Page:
Ideally, the floor-bed would be single-sized futon to allow plenty of space for when the child starts rolling and crawling. It is recommended that the mattress be placed directly on the floor so it is easy to crawl out of, but since we are living in Auckland (famous for it's dampness and mildew issues) I wanted ours to have some sort of base lifting it a few centimeters off the floor. Also, I tried every configuration possible but simply could not fit a single-sized mattress in our room along with our queen bed, so we decided upon a cot-sized bed. I found a second-hand cot which could be transformed into a toddler bed by taking the sides off and adding a smaller bed-end. When Brent's parents were over visiting his dad cut off the legs for us and we were left with a perfect little floor-bed. Beautiful floor-bed frames can also be bought at Michael Olaf or the Lord Company. Unfortunately, I couldn't find a single manufacturer in Australia or NZ. (If you know of one, please do let me know!)

Another reason for the floor-bed is that it affords the child a much better view of the room than a cot would allow. I have already noticed the benefit of this - from very early on, Finlay would explore the room visually and you could almost see him creating his 'mind-map' of the room. Hopefully this will act as an incentive for him to develop his moving abilities so that he can finally get to the things he has been looking at for all this time. At the moment we have a folded-up yoga mat next to the bed just in case he rolls out (which he has, twice!) but we might need to get a nice thick rug for when he really gets moving.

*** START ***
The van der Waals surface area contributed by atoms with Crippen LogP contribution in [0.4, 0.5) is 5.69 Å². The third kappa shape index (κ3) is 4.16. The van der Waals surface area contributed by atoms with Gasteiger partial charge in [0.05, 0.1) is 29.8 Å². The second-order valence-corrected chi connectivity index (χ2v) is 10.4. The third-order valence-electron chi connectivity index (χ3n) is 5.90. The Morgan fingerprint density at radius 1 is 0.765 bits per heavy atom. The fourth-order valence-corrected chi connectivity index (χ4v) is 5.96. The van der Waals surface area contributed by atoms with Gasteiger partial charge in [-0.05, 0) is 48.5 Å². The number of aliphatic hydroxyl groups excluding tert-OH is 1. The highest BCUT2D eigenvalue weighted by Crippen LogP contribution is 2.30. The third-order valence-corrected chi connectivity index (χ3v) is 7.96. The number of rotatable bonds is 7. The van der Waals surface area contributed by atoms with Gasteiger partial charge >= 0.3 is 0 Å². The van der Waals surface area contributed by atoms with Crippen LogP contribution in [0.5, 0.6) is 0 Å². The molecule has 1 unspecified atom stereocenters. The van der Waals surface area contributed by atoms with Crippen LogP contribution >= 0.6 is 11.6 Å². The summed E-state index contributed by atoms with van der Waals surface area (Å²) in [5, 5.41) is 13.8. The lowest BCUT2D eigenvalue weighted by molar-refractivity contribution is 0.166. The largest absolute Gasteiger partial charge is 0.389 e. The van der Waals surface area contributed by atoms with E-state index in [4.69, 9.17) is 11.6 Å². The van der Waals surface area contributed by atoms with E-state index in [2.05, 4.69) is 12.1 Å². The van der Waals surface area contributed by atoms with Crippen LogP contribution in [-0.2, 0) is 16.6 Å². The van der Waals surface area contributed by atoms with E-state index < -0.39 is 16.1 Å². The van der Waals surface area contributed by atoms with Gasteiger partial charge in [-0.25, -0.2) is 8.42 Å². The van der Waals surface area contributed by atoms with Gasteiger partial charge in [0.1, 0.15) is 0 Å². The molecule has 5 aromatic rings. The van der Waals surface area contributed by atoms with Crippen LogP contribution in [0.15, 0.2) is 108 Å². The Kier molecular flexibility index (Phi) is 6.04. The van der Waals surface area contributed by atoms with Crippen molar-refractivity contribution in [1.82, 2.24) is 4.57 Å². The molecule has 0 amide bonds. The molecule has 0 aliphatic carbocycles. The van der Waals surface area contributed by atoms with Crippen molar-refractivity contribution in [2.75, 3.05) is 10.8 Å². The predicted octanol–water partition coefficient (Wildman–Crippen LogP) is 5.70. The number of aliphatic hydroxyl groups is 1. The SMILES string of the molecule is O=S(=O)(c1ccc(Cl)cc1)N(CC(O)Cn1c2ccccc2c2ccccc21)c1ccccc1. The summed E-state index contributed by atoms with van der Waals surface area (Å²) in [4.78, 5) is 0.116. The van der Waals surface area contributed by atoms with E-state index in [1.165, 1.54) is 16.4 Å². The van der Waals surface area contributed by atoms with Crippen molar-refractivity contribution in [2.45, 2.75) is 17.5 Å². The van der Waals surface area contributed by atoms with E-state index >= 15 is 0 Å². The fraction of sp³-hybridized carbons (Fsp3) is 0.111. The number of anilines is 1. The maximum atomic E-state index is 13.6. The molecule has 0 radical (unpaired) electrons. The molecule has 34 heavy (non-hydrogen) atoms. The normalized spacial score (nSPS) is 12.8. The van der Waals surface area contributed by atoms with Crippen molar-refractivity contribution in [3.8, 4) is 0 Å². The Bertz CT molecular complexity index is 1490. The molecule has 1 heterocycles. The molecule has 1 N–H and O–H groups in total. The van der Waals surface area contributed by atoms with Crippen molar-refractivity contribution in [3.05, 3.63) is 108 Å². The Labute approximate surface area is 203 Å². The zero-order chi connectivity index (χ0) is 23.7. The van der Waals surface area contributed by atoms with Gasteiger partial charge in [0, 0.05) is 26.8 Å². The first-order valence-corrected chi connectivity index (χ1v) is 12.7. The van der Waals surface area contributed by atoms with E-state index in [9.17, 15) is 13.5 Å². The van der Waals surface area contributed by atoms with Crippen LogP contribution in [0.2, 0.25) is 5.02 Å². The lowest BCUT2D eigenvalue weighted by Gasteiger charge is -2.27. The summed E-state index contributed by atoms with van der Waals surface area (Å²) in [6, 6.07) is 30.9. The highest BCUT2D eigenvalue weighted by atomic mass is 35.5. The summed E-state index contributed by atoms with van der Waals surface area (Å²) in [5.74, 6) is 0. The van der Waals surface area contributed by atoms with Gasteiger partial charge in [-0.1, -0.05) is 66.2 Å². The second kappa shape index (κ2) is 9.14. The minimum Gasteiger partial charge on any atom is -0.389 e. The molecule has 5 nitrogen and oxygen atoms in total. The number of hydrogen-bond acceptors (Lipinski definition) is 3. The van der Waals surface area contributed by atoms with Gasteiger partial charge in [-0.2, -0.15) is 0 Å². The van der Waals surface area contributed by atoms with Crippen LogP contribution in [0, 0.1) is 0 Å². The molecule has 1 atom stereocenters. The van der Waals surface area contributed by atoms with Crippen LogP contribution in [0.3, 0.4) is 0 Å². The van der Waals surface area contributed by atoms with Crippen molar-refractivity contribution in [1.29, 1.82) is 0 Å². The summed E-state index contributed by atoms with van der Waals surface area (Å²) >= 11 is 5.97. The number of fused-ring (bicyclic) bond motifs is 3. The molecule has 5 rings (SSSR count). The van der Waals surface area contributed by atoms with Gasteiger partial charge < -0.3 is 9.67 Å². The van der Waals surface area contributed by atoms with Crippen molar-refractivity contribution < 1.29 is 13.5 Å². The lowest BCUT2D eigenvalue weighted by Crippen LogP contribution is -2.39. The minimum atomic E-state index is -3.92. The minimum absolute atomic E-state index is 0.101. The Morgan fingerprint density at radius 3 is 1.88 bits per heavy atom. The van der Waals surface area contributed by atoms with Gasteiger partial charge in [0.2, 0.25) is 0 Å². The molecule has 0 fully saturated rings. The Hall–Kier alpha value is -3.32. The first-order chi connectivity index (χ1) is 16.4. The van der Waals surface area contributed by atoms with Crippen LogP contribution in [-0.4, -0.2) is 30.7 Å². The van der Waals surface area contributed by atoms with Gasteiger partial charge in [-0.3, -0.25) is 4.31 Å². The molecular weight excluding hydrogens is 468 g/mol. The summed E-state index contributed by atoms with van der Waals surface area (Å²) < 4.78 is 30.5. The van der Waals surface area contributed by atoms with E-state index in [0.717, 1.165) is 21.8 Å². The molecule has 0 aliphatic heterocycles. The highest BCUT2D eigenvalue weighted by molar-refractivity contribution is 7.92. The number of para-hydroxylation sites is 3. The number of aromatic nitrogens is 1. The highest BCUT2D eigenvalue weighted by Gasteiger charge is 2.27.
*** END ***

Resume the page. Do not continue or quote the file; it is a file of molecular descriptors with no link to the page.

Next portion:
“The environment must be rich in motives which lend interest to activity and invite the child to conduct his own experiences.” - Maria Montessori

This view is enhanced by the mirror attached to the wall by his bed. The mirror is one of the few things that we bought new, from Every Educaid. To be honest, the reflection isn't perfect, but I guess that's what to expect from a shatter-proof acrylic mirror. Finlay absolutely loves to look at himself in this mirror. He smiles and 'talks' to his reflection endlessly. It's pretty amazing to see him look at his mobile, then at it's reflection, and back again - you can almost see the cogs turning in his brain! The mirror helps encourage the child's development of movement. At nine weeks, I first noticed Fin watching his arm movements in the mirror:

Above the bed hangs a mobile. I have so much to say about the Montessori mobiles that I think I'll save that for a post all of it's own!